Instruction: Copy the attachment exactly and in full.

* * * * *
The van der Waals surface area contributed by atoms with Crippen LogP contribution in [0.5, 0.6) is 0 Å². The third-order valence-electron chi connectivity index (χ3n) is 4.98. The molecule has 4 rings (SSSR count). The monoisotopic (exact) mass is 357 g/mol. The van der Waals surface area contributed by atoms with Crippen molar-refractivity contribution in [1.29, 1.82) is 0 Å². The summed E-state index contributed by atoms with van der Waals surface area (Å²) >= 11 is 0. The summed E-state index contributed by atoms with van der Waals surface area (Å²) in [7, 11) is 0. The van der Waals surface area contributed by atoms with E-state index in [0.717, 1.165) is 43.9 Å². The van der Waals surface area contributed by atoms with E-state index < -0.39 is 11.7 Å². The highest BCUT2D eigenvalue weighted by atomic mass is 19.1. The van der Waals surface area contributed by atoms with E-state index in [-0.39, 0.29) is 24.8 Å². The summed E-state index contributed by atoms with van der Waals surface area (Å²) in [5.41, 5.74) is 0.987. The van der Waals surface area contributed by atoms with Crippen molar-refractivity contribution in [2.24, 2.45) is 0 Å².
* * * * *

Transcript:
The van der Waals surface area contributed by atoms with Crippen LogP contribution in [0.5, 0.6) is 0 Å². The third-order valence-electron chi connectivity index (χ3n) is 4.98. The molecule has 4 rings (SSSR count). The monoisotopic (exact) mass is 357 g/mol. The van der Waals surface area contributed by atoms with Crippen molar-refractivity contribution in [1.29, 1.82) is 0 Å². The summed E-state index contributed by atoms with van der Waals surface area (Å²) >= 11 is 0. The summed E-state index contributed by atoms with van der Waals surface area (Å²) in [7, 11) is 0. The van der Waals surface area contributed by atoms with E-state index in [0.717, 1.165) is 43.9 Å². The van der Waals surface area contributed by atoms with E-state index < -0.39 is 11.7 Å². The highest BCUT2D eigenvalue weighted by atomic mass is 19.1. The van der Waals surface area contributed by atoms with E-state index in [-0.39, 0.29) is 24.8 Å². The summed E-state index contributed by atoms with van der Waals surface area (Å²) in [5.41, 5.74) is 0.987. The van der Waals surface area contributed by atoms with Crippen molar-refractivity contribution in [2.24, 2.45) is 0 Å².